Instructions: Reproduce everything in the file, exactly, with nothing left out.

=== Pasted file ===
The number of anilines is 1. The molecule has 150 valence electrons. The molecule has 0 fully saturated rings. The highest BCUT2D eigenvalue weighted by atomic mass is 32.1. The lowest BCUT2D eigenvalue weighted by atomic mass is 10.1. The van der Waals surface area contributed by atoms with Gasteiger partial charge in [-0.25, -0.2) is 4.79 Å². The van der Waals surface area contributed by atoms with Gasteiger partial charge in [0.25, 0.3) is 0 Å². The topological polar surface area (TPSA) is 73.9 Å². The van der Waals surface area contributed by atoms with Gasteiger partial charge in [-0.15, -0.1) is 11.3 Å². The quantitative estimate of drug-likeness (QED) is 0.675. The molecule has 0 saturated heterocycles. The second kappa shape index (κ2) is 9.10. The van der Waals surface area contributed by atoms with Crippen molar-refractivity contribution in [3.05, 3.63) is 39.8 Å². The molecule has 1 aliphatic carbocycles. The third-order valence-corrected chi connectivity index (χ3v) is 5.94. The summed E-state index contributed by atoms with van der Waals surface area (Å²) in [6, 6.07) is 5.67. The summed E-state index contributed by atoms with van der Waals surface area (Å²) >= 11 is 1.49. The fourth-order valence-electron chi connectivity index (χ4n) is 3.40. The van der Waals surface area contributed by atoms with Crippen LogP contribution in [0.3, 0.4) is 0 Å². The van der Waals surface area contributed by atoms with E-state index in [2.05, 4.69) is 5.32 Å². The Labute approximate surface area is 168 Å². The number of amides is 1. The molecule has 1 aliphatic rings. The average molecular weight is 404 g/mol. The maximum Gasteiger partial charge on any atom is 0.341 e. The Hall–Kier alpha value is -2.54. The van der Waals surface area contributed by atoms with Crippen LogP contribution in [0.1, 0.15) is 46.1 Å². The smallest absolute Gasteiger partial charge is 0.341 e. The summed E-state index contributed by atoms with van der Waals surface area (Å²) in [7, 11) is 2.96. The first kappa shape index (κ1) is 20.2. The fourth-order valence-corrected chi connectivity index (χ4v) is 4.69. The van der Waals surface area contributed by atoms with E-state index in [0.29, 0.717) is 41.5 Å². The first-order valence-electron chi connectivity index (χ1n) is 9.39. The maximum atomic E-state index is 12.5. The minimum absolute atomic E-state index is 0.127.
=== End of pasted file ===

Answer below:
The number of anilines is 1. The molecule has 150 valence electrons. The molecule has 0 fully saturated rings. The highest BCUT2D eigenvalue weighted by atomic mass is 32.1. The lowest BCUT2D eigenvalue weighted by atomic mass is 10.1. The van der Waals surface area contributed by atoms with Gasteiger partial charge in [-0.25, -0.2) is 4.79 Å². The van der Waals surface area contributed by atoms with Gasteiger partial charge in [0.25, 0.3) is 0 Å². The topological polar surface area (TPSA) is 73.9 Å². The van der Waals surface area contributed by atoms with Gasteiger partial charge in [-0.15, -0.1) is 11.3 Å². The quantitative estimate of drug-likeness (QED) is 0.675. The molecule has 0 saturated heterocycles. The second kappa shape index (κ2) is 9.10. The van der Waals surface area contributed by atoms with Crippen molar-refractivity contribution in [3.05, 3.63) is 39.8 Å². The molecule has 1 aliphatic carbocycles. The third-order valence-corrected chi connectivity index (χ3v) is 5.94. The summed E-state index contributed by atoms with van der Waals surface area (Å²) in [6, 6.07) is 5.67. The summed E-state index contributed by atoms with van der Waals surface area (Å²) >= 11 is 1.49. The fourth-order valence-electron chi connectivity index (χ4n) is 3.40. The van der Waals surface area contributed by atoms with Crippen LogP contribution in [0.3, 0.4) is 0 Å². The van der Waals surface area contributed by atoms with E-state index in [2.05, 4.69) is 5.32 Å². The Labute approximate surface area is 168 Å². The number of amides is 1. The molecule has 1 aliphatic rings. The average molecular weight is 404 g/mol. The maximum Gasteiger partial charge on any atom is 0.341 e. The Hall–Kier alpha value is -2.54. The van der Waals surface area contributed by atoms with Crippen LogP contribution in [0.1, 0.15) is 46.1 Å². The smallest absolute Gasteiger partial charge is 0.341 e. The summed E-state index contributed by atoms with van der Waals surface area (Å²) in [7, 11) is 2.96. The first kappa shape index (κ1) is 20.2. The fourth-order valence-corrected chi connectivity index (χ4v) is 4.69. The van der Waals surface area contributed by atoms with E-state index in [0.29, 0.717) is 41.5 Å². The first-order valence-electron chi connectivity index (χ1n) is 9.39. The maximum atomic E-state index is 12.5. The minimum absolute atomic E-state index is 0.127.